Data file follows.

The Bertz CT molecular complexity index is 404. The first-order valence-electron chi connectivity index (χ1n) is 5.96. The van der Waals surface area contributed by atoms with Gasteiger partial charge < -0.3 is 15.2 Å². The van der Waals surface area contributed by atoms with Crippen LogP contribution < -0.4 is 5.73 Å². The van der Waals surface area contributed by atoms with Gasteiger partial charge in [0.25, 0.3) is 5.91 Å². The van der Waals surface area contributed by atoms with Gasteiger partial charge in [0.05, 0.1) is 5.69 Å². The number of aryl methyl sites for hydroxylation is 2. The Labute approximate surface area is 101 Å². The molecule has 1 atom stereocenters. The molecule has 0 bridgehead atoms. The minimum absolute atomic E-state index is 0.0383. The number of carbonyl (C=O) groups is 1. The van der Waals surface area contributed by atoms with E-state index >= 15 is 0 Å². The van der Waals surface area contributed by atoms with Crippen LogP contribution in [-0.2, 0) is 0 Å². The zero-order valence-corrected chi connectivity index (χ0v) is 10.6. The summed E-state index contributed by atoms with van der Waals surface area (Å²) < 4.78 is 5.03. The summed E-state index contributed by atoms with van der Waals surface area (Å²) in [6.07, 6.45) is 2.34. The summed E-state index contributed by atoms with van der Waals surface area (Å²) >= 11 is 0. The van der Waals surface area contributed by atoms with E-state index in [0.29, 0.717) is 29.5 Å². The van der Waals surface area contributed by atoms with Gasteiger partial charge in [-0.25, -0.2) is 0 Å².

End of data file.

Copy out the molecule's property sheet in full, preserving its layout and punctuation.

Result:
The Bertz CT molecular complexity index is 404. The first-order valence-electron chi connectivity index (χ1n) is 5.96. The van der Waals surface area contributed by atoms with Gasteiger partial charge < -0.3 is 15.2 Å². The van der Waals surface area contributed by atoms with Crippen LogP contribution < -0.4 is 5.73 Å². The van der Waals surface area contributed by atoms with Gasteiger partial charge in [0.25, 0.3) is 5.91 Å². The van der Waals surface area contributed by atoms with Gasteiger partial charge in [0.05, 0.1) is 5.69 Å². The number of aryl methyl sites for hydroxylation is 2. The Labute approximate surface area is 101 Å². The molecule has 1 atom stereocenters. The molecule has 0 bridgehead atoms. The minimum absolute atomic E-state index is 0.0383. The number of carbonyl (C=O) groups is 1. The van der Waals surface area contributed by atoms with E-state index >= 15 is 0 Å². The van der Waals surface area contributed by atoms with Crippen LogP contribution in [-0.2, 0) is 0 Å². The zero-order valence-corrected chi connectivity index (χ0v) is 10.6. The summed E-state index contributed by atoms with van der Waals surface area (Å²) < 4.78 is 5.03. The summed E-state index contributed by atoms with van der Waals surface area (Å²) in [6.07, 6.45) is 2.34. The summed E-state index contributed by atoms with van der Waals surface area (Å²) >= 11 is 0. The van der Waals surface area contributed by atoms with E-state index in [0.29, 0.717) is 29.5 Å². The van der Waals surface area contributed by atoms with Gasteiger partial charge in [-0.25, -0.2) is 0 Å².